Date   

Re: Freight car Distribution

Viv Brice
 

Thanks, Dave,
You've taken this the next step and applied the thread to the model railroad
world. It has set me thinking on how to include the necessary car swapping
into my own layout. And I'll definitely be visiting my hobby shop.
Viv


Chuck and Viv,

The statistical "variability" of "traffic" you are hinting at was discussed
on this group back in February 2009.

I crafted a post based on a simple statistical analysis, not to prove or
disprove the basis for a specific road appearing at a specific time and
location, but simply to illustrate the probability of certain reporting
marks appearing in a sample set. (devansprr Wed Feb 4, 2009 4:18 pm ((PST)))

My focus is WWII, and I had been reviewing the Delano color photos to get a
sense of freight car weathering. A picture from Belan, NM caught my eye
since it had just four box cars in it - all eastern roads. One B&O (no
surprise - big fleet), one Wabash (not that surprising), one Erie (getting a
little rarer), and one C&WC 40' Steel Automobile car (C&WC's TOTAL X and XM
fleet was 532 cars - this is kind of like the mason jar car that caused so
much discussion on this group a year or two ago). The national X/XM fleet
was over 800,00 cars in 1943, so we are talking one out of every 1,600 cars.
Now that C&WC reporting mark, in New Mexico, was a LONG shot.

This triggered two thoughts - most railfans probably recall the odd, rare
car much more clearly than recalling the predominance of plain jane cars
from the majors of the day (during WWII, eleven roads owned half the
nation's box car fleet. Watch trains for a few hours at a busy spot, and
people of the era might forget the fact that 9% or so of the cars were PRR -
see them everyday). But a C&WC car? Where is that railroad? I have never
seen that before. Not to be forgotten quickly (and more likely photographed
too - which opens another can of worms.)

Thought two - for general merchandise box cars, not in captive service, on
mainlines that are primarily bridge traffic, some simple statistics are
probably a valid analysis tool to suggest trends. For example, if my planned
mainline model railroad has a number of freight trains that come out of
staging every operating session, with a total of 200 box cars arriving on
layout, then I doubt my C&WC model should make an appearance every op
session (I might be able to justify having the C&WC car pass through once
each session if I had 1600 box cars arrive on layout every session - not
likely ;-) If it did appear every session among just 200 box cars, and my
model railfan was counting cars (or we are counting his old home movies ;-),
then one would think that C&WC was a major road, since it would appear more
often than a boxcar from T&P, Cotton Belt, D&H, WM and WP since each of
those well known roads had less than 0.5% of the national box car fleet
(less than 1 in 200 boxcars nationally for each of these roads).

In the end analysis, statistics suggests that modelers are quite justified
in including a considerable "fiddle" fleet in their staging area so that
some sense of randomness can be added to the trains that appear on their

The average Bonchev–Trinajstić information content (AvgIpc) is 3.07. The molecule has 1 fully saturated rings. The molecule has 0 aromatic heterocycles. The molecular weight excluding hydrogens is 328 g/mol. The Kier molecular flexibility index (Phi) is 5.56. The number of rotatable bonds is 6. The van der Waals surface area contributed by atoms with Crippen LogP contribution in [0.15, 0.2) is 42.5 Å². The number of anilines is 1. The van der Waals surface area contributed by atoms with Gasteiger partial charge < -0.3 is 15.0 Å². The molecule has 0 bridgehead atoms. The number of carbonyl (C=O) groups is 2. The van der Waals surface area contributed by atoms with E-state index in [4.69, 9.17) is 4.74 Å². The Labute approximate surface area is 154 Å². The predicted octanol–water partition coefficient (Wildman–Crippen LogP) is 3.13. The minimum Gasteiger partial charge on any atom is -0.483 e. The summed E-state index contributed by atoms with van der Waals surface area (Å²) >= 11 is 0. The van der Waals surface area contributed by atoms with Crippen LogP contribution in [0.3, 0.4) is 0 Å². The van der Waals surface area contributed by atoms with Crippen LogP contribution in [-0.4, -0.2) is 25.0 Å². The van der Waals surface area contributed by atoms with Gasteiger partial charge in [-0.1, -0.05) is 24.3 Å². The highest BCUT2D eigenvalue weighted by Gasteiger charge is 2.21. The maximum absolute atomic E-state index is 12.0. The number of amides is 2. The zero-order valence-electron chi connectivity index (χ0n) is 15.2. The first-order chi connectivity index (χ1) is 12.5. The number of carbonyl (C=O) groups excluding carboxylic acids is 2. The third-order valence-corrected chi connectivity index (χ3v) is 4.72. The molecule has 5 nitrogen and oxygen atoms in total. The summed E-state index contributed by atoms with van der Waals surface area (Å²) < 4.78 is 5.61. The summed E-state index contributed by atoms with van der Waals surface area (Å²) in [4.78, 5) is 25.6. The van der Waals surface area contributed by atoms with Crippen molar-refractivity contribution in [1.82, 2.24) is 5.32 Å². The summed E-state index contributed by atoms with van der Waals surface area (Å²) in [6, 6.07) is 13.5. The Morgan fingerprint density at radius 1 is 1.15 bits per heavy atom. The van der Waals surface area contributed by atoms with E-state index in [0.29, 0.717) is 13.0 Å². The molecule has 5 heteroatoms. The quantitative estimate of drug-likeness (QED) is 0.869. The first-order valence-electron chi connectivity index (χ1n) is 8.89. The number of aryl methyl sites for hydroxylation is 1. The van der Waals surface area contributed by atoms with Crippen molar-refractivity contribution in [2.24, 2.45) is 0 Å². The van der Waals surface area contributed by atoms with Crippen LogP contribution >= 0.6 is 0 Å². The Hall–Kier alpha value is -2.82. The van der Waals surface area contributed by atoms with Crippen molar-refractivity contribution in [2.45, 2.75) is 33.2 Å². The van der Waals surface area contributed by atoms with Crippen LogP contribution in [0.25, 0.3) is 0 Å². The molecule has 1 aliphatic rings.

layouts out of staging. In fact, the huge number of small roads during the
WWII era might actually make a fiddle yard in staging a mandatory feature if
one wants to model the variability of freight car reporting marks that
should appear on a layout.

For example, if your fleet of cars generates 200 boxcar moves (traffic) onto
a layout every session, and you want to provide a prototypical sense of
randomness over 5 operating sessions before an unusually rare car makes a
second appearance, then you would draw those 200 box cars from a fleet of at
least 236 cars. At least 25 of those cars would each be from a different,
small fleet RR, and appear only once out of the five sessions. This is
because roads such as Rutland, Clinchfield, Georgia, SP&S, DM&IR, TH&B each
had X/XM fleets LESS than 0.1% of the national fleet. Each session, only
five of those "rare" 25 cars would appear on the layout. So over five
sessions, that Rutland box car should only arrive on the layout ONCE.

To further increase the sense of "randomness", out of the 200 box cars
arriving "on-scene" each session, 178 would be regulars on the layout,
representing the 39 roads that during WWII each had at least 0.5% of the
national X/XM fleet (at least 1 in 200 cars - Katy was the smallest fleet
that just makes this cut). So those 178 cars would appear every session.
From the rare "fiddle" fleet described above, five other boxcars from the
smallest 147 RR X/XM fleets would also appear each session.

But that leaves 17 other boxcars to deploy each session (200-178-5), and to
maintain the sense of randomness, those 17 cars would need to come from a
fleet of at least 33 cars, one each representing the 33 roads that did not
make the "big fleet" cut of 0.5% (39 roads), but that were bigger than the
147 roads/owners that are in the rare "fiddle" fleet. Each session, 17 cars
from this intermediate fiddle fleet of 33 roads would be selected. Note that
railroads in this fleet include T&P, Cotton Belt, D&H, WM, KCS & WP. Out of
the five operating sessions, some cars in this intermediate fleet may appear
three or four times, others just once or twice.

So now our model railfan captures on his model movie camera five rare X/XM's
out of 200 that passed his favorite train watching spot that day. But how
many will notice that, averaged over time, and assuming N-G is in effect at
this location, 100 of the 200 X/XM's that are captured by his camera on that
day will be from the 11 roads that owned 50% of the nation's WWII box car
fleet? (Boring...)

Note that all of this is just to "normalize" the reporting marks. Additional
"fiddle" cars would be required for "unusual" and rare cars that were a